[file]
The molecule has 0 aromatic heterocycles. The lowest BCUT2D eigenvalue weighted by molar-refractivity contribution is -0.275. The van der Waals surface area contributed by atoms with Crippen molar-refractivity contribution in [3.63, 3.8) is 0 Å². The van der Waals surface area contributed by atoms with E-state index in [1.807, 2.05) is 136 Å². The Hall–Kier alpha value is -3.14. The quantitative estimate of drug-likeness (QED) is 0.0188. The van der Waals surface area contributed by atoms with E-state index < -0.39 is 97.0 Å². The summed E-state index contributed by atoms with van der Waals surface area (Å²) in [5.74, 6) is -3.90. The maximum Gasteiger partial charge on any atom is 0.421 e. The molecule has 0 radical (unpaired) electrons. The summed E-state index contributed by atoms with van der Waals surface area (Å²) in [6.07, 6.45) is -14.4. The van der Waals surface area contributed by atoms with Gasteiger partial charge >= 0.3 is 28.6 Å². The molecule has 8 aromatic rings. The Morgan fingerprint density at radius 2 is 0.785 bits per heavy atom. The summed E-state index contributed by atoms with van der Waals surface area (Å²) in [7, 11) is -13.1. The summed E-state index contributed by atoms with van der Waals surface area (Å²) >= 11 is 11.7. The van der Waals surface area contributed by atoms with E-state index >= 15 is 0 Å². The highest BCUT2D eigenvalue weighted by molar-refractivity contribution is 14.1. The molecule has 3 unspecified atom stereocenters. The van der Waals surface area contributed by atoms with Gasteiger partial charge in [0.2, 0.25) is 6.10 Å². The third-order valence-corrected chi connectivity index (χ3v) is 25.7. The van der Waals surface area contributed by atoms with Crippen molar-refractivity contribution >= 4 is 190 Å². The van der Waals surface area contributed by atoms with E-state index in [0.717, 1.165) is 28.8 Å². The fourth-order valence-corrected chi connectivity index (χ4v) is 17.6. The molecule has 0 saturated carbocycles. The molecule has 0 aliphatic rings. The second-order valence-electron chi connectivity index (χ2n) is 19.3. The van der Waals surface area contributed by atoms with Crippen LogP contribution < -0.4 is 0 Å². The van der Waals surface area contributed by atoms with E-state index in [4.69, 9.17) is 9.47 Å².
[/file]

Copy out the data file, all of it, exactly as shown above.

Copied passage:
The molecule has 0 aromatic heterocycles. The lowest BCUT2D eigenvalue weighted by molar-refractivity contribution is -0.275. The van der Waals surface area contributed by atoms with Crippen molar-refractivity contribution in [3.63, 3.8) is 0 Å². The van der Waals surface area contributed by atoms with E-state index in [1.807, 2.05) is 136 Å². The Hall–Kier alpha value is -3.14. The quantitative estimate of drug-likeness (QED) is 0.0188. The van der Waals surface area contributed by atoms with E-state index < -0.39 is 97.0 Å². The summed E-state index contributed by atoms with van der Waals surface area (Å²) in [5.74, 6) is -3.90. The maximum Gasteiger partial charge on any atom is 0.421 e. The molecule has 0 radical (unpaired) electrons. The summed E-state index contributed by atoms with van der Waals surface area (Å²) in [6.07, 6.45) is -14.4. The van der Waals surface area contributed by atoms with Gasteiger partial charge >= 0.3 is 28.6 Å². The molecule has 8 aromatic rings. The Morgan fingerprint density at radius 2 is 0.785 bits per heavy atom. The summed E-state index contributed by atoms with van der Waals surface area (Å²) in [7, 11) is -13.1. The summed E-state index contributed by atoms with van der Waals surface area (Å²) >= 11 is 11.7. The van der Waals surface area contributed by atoms with E-state index >= 15 is 0 Å². The highest BCUT2D eigenvalue weighted by molar-refractivity contribution is 14.1. The molecule has 3 unspecified atom stereocenters. The van der Waals surface area contributed by atoms with Gasteiger partial charge in [0.2, 0.25) is 6.10 Å². The third-order valence-corrected chi connectivity index (χ3v) is 25.7. The van der Waals surface area contributed by atoms with Crippen molar-refractivity contribution >= 4 is 190 Å². The van der Waals surface area contributed by atoms with E-state index in [0.717, 1.165) is 28.8 Å². The fourth-order valence-corrected chi connectivity index (χ4v) is 17.6. The molecule has 0 saturated carbocycles. The molecule has 0 aliphatic rings. The second-order valence-electron chi connectivity index (χ2n) is 19.3. The van der Waals surface area contributed by atoms with Crippen LogP contribution < -0.4 is 0 Å². The van der Waals surface area contributed by atoms with E-state index in [4.69, 9.17) is 9.47 Å².